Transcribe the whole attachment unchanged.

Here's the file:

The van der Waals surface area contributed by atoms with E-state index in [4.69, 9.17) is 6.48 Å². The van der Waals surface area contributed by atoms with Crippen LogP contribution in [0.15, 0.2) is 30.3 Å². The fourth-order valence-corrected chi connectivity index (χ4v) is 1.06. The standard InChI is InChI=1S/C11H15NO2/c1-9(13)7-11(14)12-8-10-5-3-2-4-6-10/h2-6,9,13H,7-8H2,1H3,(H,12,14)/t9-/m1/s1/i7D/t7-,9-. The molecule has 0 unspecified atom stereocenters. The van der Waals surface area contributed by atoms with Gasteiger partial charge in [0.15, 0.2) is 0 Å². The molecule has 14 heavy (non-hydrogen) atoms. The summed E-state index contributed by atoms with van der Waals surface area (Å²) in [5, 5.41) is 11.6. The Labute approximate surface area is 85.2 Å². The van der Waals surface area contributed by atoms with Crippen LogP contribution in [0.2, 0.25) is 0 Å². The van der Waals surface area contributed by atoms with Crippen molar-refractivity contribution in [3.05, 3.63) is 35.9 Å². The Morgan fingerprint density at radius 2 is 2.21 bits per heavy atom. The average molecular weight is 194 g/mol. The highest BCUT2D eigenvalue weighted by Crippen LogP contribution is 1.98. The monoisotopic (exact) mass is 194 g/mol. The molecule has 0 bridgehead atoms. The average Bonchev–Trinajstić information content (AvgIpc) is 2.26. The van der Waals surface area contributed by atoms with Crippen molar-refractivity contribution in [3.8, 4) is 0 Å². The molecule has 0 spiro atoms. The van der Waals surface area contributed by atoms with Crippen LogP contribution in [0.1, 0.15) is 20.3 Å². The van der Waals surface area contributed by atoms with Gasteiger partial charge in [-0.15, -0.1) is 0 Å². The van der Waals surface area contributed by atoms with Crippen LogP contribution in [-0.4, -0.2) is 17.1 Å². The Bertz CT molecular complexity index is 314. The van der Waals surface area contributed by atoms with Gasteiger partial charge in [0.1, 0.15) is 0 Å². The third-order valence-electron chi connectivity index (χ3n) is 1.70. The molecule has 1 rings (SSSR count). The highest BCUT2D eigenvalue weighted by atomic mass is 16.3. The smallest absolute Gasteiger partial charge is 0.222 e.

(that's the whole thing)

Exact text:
The van der Waals surface area contributed by atoms with E-state index in [4.69, 9.17) is 6.48 Å². The van der Waals surface area contributed by atoms with Crippen LogP contribution in [0.15, 0.2) is 30.3 Å². The fourth-order valence-corrected chi connectivity index (χ4v) is 1.06. The standard InChI is InChI=1S/C11H15NO2/c1-9(13)7-11(14)12-8-10-5-3-2-4-6-10/h2-6,9,13H,7-8H2,1H3,(H,12,14)/t9-/m1/s1/i7D/t7-,9-. The molecule has 0 unspecified atom stereocenters. The van der Waals surface area contributed by atoms with Gasteiger partial charge in [0.15, 0.2) is 0 Å². The molecule has 14 heavy (non-hydrogen) atoms. The summed E-state index contributed by atoms with van der Waals surface area (Å²) in [5, 5.41) is 11.6. The Labute approximate surface area is 85.2 Å². The van der Waals surface area contributed by atoms with Crippen LogP contribution in [0.2, 0.25) is 0 Å². The van der Waals surface area contributed by atoms with Crippen molar-refractivity contribution in [3.05, 3.63) is 35.9 Å². The Morgan fingerprint density at radius 2 is 2.21 bits per heavy atom. The average molecular weight is 194 g/mol. The highest BCUT2D eigenvalue weighted by Crippen LogP contribution is 1.98. The monoisotopic (exact) mass is 194 g/mol. The molecule has 0 bridgehead atoms. The average Bonchev–Trinajstić information content (AvgIpc) is 2.26. The van der Waals surface area contributed by atoms with Crippen molar-refractivity contribution in [3.8, 4) is 0 Å². The molecule has 0 spiro atoms. The van der Waals surface area contributed by atoms with Crippen LogP contribution in [0.1, 0.15) is 20.3 Å². The van der Waals surface area contributed by atoms with Gasteiger partial charge in [-0.15, -0.1) is 0 Å². The van der Waals surface area contributed by atoms with Crippen LogP contribution in [-0.4, -0.2) is 17.1 Å². The Bertz CT molecular complexity index is 314. The van der Waals surface area contributed by atoms with Gasteiger partial charge in [0.1, 0.15) is 0 Å². The third-order valence-electron chi connectivity index (χ3n) is 1.70. The molecule has 1 rings (SSSR count). The highest BCUT2D eigenvalue weighted by atomic mass is 16.3. The smallest absolute Gasteiger partial charge is 0.222 e.